* Prosecutor says seven people charged after police raids
* PM's aide at centre of corruption web: prosecutors
* Country dogged by sleaze since 1989 collapse of Communism
* Czech leader says he did nothing wrong, will not resign
* Junior coalition partner says losing faith in PM
By Jana Mlcochova and Jan Korselt
PRAGUE, June 14 Czech Prime Minister Petr Necas
was clinging to office on Friday after prosecutors accused a
close aide of being at the centre of a corrupt web of political
favours and secret surveillance.
The leader of a junior partner in the governing coalition
told Reuters she had little confidence left in the prime
minister, but that her party had not yet decided whether to
withdraw its support.
Police raids on government offices on Thursday signalled the
most significant action against corruption in two decades in a
country that has been mired in sleaze since its "Velvet
Revolution" overthrew Communism in 1989.
In a defiant speech to lawmakers, the conservative prime
minister dismissed the allegations and said he would stay on.
His fate now depends on whether on whether the smaller
parties in his coalition stand by him.
The biggest opposition party, the Social Democrats, said it
would hold a no-confidence vote in parliament, possibly on
Tuesday. The opposition do not have enough votes to get this
through, but they will if some lawmakers from the governing
coalition turn against Necas.
"My confidence in him (Necas) is falling below freezing
point," Karolina Peake, head of the LIDEM party, smaller of the
two junior coalition partners, told Reuters late on Friday.
"However new information is still coming out and the issue
is quite complicated ... We have at least the weekend to make an
A day earlier hundreds of police with the organised crime
unit, some in balaclavas to conceal their identity, swept
through the government headquarters, the defence ministry, a
bank and private homes, detaining several Necas associates.
Police said they confiscated Czech currency worth at least
$6 million in the raids, as well as tens of kilograms of gold.
Necas was drawn even deeper into the affair on Friday when
prosecutors, giving details of their investigation for the first
time, alleged the existence of corrupt dealings that intersected
with Necas's personal and political life.
Tomas Sokol, a lawyer for one of the people charged, the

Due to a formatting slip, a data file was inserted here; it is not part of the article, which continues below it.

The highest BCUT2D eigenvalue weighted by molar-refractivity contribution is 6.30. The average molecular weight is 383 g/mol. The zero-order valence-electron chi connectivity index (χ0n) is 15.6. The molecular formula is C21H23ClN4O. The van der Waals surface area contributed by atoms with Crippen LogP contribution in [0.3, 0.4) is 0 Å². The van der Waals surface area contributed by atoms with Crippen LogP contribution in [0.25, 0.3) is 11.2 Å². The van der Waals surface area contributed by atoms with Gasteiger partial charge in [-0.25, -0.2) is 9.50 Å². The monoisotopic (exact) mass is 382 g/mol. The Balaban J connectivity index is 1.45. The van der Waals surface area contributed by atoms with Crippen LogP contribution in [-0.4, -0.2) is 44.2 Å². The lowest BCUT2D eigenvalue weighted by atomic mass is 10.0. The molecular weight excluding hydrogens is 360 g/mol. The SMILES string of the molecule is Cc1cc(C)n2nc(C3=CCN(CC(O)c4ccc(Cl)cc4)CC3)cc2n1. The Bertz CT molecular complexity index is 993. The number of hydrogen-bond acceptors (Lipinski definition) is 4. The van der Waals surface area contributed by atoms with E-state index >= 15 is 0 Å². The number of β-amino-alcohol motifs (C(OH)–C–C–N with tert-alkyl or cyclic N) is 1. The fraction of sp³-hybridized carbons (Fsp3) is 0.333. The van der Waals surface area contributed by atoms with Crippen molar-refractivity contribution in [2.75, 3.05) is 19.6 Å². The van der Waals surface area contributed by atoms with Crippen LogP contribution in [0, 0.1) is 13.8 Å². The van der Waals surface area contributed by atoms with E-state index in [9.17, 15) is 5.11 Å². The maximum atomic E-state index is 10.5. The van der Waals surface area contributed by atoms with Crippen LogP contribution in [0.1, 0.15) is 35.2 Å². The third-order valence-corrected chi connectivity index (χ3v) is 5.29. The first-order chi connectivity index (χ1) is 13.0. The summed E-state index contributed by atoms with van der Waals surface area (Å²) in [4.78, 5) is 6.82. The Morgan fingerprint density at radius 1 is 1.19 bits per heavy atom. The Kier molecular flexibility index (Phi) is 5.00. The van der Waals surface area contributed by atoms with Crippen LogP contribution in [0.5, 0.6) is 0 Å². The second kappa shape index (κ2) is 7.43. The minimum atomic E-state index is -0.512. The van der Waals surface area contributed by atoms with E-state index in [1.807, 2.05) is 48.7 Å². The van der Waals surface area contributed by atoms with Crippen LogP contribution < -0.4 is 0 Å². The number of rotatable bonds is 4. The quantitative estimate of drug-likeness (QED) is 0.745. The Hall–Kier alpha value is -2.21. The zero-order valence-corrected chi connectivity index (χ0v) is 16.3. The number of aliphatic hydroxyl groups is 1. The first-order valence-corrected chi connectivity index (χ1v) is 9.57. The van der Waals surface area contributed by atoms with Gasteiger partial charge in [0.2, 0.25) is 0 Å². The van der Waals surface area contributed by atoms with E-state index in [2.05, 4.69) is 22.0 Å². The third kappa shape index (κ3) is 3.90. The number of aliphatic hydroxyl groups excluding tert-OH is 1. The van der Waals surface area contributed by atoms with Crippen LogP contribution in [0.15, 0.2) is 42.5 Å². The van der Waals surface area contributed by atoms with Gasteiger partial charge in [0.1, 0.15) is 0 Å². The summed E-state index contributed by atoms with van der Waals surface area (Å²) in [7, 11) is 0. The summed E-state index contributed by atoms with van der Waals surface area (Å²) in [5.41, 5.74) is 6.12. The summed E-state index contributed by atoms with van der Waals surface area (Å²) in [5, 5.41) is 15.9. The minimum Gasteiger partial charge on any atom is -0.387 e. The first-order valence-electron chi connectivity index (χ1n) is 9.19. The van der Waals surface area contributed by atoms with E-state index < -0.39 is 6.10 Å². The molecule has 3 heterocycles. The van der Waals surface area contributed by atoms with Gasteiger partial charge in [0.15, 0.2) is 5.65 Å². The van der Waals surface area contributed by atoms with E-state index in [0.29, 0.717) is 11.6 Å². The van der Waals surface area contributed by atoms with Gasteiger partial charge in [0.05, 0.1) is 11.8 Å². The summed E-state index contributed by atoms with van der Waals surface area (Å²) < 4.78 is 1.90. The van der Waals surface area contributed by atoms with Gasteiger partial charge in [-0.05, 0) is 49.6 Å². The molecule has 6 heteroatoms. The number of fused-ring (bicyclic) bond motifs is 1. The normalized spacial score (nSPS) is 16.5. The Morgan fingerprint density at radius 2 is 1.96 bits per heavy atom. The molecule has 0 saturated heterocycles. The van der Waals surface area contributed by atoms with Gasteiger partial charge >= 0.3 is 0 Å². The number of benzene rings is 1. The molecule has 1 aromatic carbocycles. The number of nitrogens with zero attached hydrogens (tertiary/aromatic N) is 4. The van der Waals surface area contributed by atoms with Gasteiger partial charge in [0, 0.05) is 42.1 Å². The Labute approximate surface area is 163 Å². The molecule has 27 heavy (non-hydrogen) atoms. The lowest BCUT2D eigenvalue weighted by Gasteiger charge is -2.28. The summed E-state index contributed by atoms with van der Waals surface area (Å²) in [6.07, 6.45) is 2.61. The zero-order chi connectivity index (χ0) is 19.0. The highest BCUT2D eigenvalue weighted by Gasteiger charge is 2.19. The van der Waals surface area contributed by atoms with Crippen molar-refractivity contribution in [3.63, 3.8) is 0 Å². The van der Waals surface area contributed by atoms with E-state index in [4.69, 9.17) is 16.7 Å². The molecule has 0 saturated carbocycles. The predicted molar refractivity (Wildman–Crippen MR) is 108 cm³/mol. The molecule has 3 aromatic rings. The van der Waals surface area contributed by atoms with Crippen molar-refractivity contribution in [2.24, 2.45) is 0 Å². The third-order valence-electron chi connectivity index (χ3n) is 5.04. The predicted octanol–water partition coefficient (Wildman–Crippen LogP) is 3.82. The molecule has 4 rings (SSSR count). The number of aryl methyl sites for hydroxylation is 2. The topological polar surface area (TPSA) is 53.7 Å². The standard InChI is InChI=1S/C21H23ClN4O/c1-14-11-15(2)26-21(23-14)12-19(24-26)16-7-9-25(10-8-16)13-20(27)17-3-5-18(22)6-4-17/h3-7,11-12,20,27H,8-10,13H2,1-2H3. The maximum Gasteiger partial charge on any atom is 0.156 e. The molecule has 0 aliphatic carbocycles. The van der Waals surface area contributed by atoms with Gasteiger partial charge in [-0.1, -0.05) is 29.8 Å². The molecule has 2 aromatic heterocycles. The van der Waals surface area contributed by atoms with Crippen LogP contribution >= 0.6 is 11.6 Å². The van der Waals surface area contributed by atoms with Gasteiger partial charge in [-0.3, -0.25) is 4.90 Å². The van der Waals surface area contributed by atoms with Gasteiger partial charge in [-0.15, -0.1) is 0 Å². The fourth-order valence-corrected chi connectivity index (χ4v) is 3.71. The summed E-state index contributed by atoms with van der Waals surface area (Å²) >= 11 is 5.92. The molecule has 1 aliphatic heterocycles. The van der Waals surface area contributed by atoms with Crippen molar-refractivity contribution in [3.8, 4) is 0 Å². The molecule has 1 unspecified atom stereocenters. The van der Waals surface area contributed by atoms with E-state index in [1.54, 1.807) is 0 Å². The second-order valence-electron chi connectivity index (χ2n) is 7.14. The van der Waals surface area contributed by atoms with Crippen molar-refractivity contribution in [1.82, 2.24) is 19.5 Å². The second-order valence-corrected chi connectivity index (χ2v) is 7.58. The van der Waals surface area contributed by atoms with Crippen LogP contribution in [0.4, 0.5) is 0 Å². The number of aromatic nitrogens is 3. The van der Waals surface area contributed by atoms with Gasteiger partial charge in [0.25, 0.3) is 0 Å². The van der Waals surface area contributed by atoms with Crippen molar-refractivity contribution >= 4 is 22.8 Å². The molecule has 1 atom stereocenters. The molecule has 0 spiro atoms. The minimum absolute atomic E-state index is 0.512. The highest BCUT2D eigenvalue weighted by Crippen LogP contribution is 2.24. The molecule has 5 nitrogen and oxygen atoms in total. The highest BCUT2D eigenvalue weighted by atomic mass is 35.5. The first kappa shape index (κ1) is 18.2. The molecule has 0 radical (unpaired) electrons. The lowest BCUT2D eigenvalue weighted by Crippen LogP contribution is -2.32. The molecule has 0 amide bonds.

former head of military intelligence, said prosecutors had
accused his client of instructing agents to run surveillance on
Necas's wife, Radka.
Necas and his wife, his college sweetheart, announced this
week they were divorcing.
"Love, hate, secret agents, godfathers, tens of kilograms of
gold in bank safe deposits, untouchable policemen, corrupt
politicians. It would make for a nice Hollywood script if it
weren't a Czech reality show," Jeronym Tejc, an opposition
member of parliament, said on his Facebook profile.
END TO IMPUNITY?
Corruption was rife under communism but it has grown
exponentially in many eastern European countries since they made
the transition to a market economy. Graft is a part of everyday
life in much of the region, but convictions are rare.
The Czech investigation was unusual because of its scale,
and the ambition of taking on a political establishment which
previously seemed to be immune from prosecution.
Prosecutors have charged seven people, including the head of
Necas's office, two military intelligence service members, and
two former members of parliament, high state attorney Ivo Istvan
told a news conference.
They said their suspicions focused on two areas: allegations
that officials used the intelligence services for inappropriate
purposes, and that corrupt favours were given to politicians.
The prosecutors said the common factor in both sets of
allegations was Jana Nagyova, who heads Necas's office.
A government spokesman refused to comment on the charges
against Nagyova, who was born in 1965. Her lawyer Eduard Bruna,
declined to comment on the charges against her. Necas said on
Thursday he did not believe she did anything dishonest.
Nagyova has worked with Necas since 2006, and was often seen
at the prime minister's side on official engagements. Archive
footage broadcast on Czech television showed her standing next
to Prince Charles, heir to the British throne, at a reception.
On Friday, Czech news agency CTK circulated a grainy
photograph of Nagyova after her detention. She was wearing
sunglasses, her blonde hair hanging down to her shoulders.
Three police officers in balaclavas stood next to her. An
article of clothing was draped over her wrists, so it was
impossible to see if she was handcuffed.
In an appearance in parliament, 48-year-old Necas hit back
at the prosecutor's investigations.
He said that as far as the allegations of favours to
politicians were concerned, this was normal political activity
and not a criminal act. On the allegations of misusing
intelligence services, he said they may stem from
misunderstandings, or over-zealous actions by security
"This is my opinion that I have no reason to back off from,
and it is an opinion that leads me not to heed calls ... to
resign," Necas said.
His difficulties may, in part, be the result of a reform
Necas himself set in motion. Under his watch, the government
tried to break with past habits of sweeping corruption under the
carpet by appointing prosecutors with a free hand to go after
The mood on the streets of Prague was impatient. Czechs are
confronted daily with evidence of what they believe is pervasive
corruption, including well-connected businessmen living in plush
villas, and a steady stream of media reports about kickbacks and
padded government procurement deals.
"I think he should (resign)," said Nina Bechynova, 67, a
teacher at a university in Prague, when asked about the prime
minister. "But I'm worried that everyone is friends with
everyone and that they will brush it under the rug."